June 17, 2016
16 “I am sending you out like sheep among wolves. Therefore be as shrewd as snakes and as innocent as doves. 17 Be on your guard; you will be handed over to the local councils and be flogged in the synagogues. 18 On my account you will be brought before governors and kings as witnesses to them and to the Gentiles. 19 But when they arrest you, do not worry about what to say or how to say it. At that time you will be given what to say, 20 for it will not be you speaking, but the Spirit of your Father speaking through you.
“I am sending you out like sheep among wolves.
What is it like to be a sheep among wolves? For starters it means you are in a massive power imbalance. It’s the equivalent of bringing a knife to a gunfight. The sheep doesn’t stand a chance. Wolves mercilessly kill sheep. Everyone knows this. It means to be very vulnerable in the midst of a very dangerous situation. It means you don’t have a fighting chance. This is how Jesus sends out his disciples? Wow! But he does give them some interesting advice on how to handle this dilemma:
Therefore be as shrewd as snakes and as innocent as doves.
What on earth does this mean? It sounds good, until you start trying to figure it out. How does one act with shrewdness and naivety at the same time? How is a sheep supposed to also act like a snake and a dove at the same time? Let’s call it the disciple’s quandary.
This text gets tossed around a lot when it comes to the way Christians are supposed to interface with the cold cruel world. It’s akin to the idea of living in the world but not of the world; another easy aphorism to cite but next to impossible to actually define.
I think we routinely miss the point with this bit of teaching. We think it is actually possible to figure out. I’m convinced Jesus was not giving practical advice here on how to be a sheep among wolves. I believe he was revealing to them the impossible situation they now faced by virtue of following him. It was like telling them to feed thousands of people with no food. It was like the time he said it was easier for a camel to go through the eye of a needle than for a rich person to enter the kingdom of heaven. It was like Jesus telling Peter to step out of the boat and walk on water. Jesus was telling his disciples that they had absolutely no hope of accomplishing his mission without absolute reliance on him. Remember yesterday’s post about going out on mission in a way conventional wisdom would call completely unprepared? Same idea.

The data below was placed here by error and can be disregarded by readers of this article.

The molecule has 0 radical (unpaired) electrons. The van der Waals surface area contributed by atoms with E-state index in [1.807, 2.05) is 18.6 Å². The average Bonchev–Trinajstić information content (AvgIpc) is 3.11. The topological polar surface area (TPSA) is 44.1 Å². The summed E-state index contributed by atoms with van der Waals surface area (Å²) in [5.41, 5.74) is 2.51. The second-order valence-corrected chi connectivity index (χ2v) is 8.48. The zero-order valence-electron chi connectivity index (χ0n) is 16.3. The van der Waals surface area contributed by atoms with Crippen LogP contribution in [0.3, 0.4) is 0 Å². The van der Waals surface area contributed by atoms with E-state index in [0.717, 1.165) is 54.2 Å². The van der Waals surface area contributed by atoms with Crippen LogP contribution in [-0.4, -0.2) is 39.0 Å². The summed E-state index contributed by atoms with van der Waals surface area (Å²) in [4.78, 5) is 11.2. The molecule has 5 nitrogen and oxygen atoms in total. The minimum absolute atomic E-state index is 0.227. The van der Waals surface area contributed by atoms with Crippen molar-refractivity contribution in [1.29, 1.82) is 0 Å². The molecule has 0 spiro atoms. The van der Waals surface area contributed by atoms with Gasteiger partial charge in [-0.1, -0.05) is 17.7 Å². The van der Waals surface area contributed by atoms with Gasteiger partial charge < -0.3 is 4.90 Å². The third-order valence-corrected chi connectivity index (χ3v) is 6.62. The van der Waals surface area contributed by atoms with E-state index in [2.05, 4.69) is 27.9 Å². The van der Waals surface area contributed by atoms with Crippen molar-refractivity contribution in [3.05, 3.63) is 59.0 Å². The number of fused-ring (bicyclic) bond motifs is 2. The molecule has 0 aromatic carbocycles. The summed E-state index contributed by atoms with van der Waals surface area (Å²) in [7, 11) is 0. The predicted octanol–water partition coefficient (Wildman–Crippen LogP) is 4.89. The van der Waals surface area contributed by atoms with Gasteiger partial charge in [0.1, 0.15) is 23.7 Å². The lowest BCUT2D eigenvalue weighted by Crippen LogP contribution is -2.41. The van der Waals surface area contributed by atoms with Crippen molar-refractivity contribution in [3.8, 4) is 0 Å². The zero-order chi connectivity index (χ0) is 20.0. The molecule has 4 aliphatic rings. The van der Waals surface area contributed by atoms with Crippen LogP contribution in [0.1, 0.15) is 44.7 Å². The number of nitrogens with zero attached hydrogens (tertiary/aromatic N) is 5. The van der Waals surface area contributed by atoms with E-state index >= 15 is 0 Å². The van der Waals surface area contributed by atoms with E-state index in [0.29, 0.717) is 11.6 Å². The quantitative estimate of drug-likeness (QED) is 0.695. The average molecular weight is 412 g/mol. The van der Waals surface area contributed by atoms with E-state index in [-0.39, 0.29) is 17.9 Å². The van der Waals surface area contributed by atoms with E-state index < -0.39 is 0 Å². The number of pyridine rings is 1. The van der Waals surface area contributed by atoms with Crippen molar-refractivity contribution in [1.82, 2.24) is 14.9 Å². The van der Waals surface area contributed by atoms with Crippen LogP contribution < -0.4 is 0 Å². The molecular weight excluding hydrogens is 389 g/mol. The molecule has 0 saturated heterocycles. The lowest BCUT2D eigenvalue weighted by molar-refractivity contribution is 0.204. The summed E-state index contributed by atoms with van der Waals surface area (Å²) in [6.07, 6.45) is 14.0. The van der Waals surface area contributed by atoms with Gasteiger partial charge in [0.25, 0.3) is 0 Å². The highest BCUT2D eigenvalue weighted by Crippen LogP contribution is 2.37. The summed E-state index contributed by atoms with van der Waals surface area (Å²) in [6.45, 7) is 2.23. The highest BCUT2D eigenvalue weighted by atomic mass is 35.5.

So why do I think Jesus didn’t actually intend for us to be wise as serpents and innocent as doves? Because of what he would say next:
At that time you will be given what to say, 20 for it will not be you speaking, but the Spirit of your Father speaking through you.
Discipleship is not about becoming a cunning Christian chess master in our dealings with the world. Life as a disciple of Jesus Christ is about the ongoing journey of learning to depend entirely on the Holy Spirit in all things at all times. It sounds challenging. It is—but not how we think. The only way to live as sheep among wolves—shrewd as snakes and innocent as doves—is to be abandoned to Jesus in childlike trust. It’s not about our “leadership” skills. It’s about the quality of our trust.
1. So what do you think about this theory that we aren’t supposed to spend our time trying to figure out what it means to be a snake and a dove at the same time?
2. Does it concern you to live life as sheep among wolves? How do you respond to this reality? More self protection? More trusting vulnerability?
3. How are you growing in your dependence on the Holy Spirit in all things? What are the signs of this growth to you? Where are you most challenged?
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J.D. Walt, is a Bond Slave of the Lord Jesus Christ. email@example.com.